We are inspired by the IoT design of using the WiFi chip to communicate with one another, and we believe such a game is sufficient for us to grasp the fundamentals of IoT. During the time of Covid-19, it is important to create more online connections between people that are not able to meet in person. The demand in such an area is highly increasing and it is urgent for engineers like us to get involved in this field of studying and practicing the combination of software, hardware and, most importantly, the internet. Therefore, we decided to do a simple online game as a starting point for our IoT design.

What it does

This project is aiming to construct an IoT platform where a game named “Simon Says” can be played by two players. It contains a 4 by 4 keypad for the user to determine and repeat the sequence of the flashing buttons.

Game Rules

This “Simon Says” game will take turns alternately between two players and end up at the 6st round. In the beginning of the game, the 1st player should press any one button as a start. In the following 5 turns, players should repeat the button sequence from the previous round and append one more button to increase the difficulty.

How it works

As mentioned above, the game rules are made for a maximum of 2 players. The idea is carried out on our physical design which is presented in the detailed system diagram in the pictures. As we drew the schematics as shown in the pictures on Altium, we added different functionalities based on the SAMW25 microcontroller. With everything settled for the schematics, we moved the design onto the PCB with a number of selections of components that would go on the board. Afterwards, we routed the components while keeping zero Resign Rule Check errors. Then, we submitted our PCB to the manufacturer and started to work on software implementations. While we waited for the PCB to be finished, we developed firmware for it which includes the CLI, bootloader as well as OTAFU on Atmel Studio. In the end, we merged both software and hardware together, and we also used the MQTT broker to connect our boards to our Node-Red design.

Challenges we ran into

Our power jack was not working properly so we had to debug the connections between each pin. Since it is providing all the power of the board, we had to use jumper wires to bypass the power jack in order to get the correct power into the board. Now we realized that it is important to check all the components’ footprints and schematic symbols with correct pins before we moved to actual PCB design.

In the meantime, the software design on IoT devices is also a quite new experience to both of us. The programming on IoT devices is neither direct as simple microcontroller programming, nor easy as high level programming language. The memory usage, the thread communication and synchronization in RTOS are all new challenges to us.

What we Learned with the prototype

In the aspect of hardware, we learned the importance of power modules in the PCB design area. We successfully built the board with different segments of power division (3.3V area as well as 5V area). We have gained the experience to do a clean layout in the PCB with proper components.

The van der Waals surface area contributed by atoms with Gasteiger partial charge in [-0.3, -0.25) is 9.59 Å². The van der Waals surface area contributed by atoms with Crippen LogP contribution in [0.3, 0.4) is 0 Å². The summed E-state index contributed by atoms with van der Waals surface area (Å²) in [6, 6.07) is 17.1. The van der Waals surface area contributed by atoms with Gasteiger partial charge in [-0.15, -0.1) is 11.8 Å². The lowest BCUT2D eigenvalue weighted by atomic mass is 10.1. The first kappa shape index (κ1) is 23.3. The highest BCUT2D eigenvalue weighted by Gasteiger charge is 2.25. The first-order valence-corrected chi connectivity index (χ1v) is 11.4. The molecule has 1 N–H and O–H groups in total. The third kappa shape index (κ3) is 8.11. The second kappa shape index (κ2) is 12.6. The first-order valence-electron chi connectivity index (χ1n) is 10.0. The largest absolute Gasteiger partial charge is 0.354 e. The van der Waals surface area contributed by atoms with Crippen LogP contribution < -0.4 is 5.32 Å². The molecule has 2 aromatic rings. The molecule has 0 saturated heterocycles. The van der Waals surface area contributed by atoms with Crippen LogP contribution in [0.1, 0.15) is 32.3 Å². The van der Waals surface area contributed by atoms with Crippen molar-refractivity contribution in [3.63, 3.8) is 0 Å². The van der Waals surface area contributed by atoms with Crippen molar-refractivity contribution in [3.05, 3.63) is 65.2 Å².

It is extremely difficult to fix or change a component when the PCB is produced by the manufacturer. Therefore, adding some “back up components” such as the general I2C connectors is helpful to keep this design working successfully. Additionally, there are some hidden mistakes that are not apparent until we move on to verify our requirements on the manufactured PCB. For example, the errors in the barrel jack and debugging button were not shown until we actually used them. Therefore, we should be more careful when we design our schematics before taking them to manufacturing.

On the software side, we learnt how to develop the program on a development board and transfer the program to our design. Different pin allocation and different module usage on the same chip could also bring some headache problems.

What we learned

  1. Choosing the proper components within budget and requirements.
  2. Designing schematics and PCB in Altium.
  3. Power design with different voltage segments.
  4. Using Microchip as a platform to write and debug programs into the hardware.
  5. Using the Node-Red to build our own internet connection with MQTT server.
  6. Solving hardware problems with existing tools and devices.

What's next for Simon Says - Team C&K ver.

We have implemented many other components such as the buzzer (audio speaker), the OLED display as well as a joystick. Due to the time constraints and the difficulty of working during the pandemic, we had to leave them for later design. For our next step of the project, the joystick is contained to prepare for the extra round, indicating which item the player wants to show. An amp & speaker module was contained for sound indication. An OLED display would also be included, showing the basic information of the game.

Therefore, the rules of the game could be expanded to be more interesting with the addition of extra components. As one player mistakenly presses the wrong button or does not finish the round in time, the speaker will sound the buzzer indicating that the player loses this round. If nobody makes any mistake, there will be an extra round, playing “Rock paper scissors” to determine the winner. Players should manipulate the joysticks to indicate whether they want to show rock, paper or scissors. If they still show the same item, the game will be a draw.

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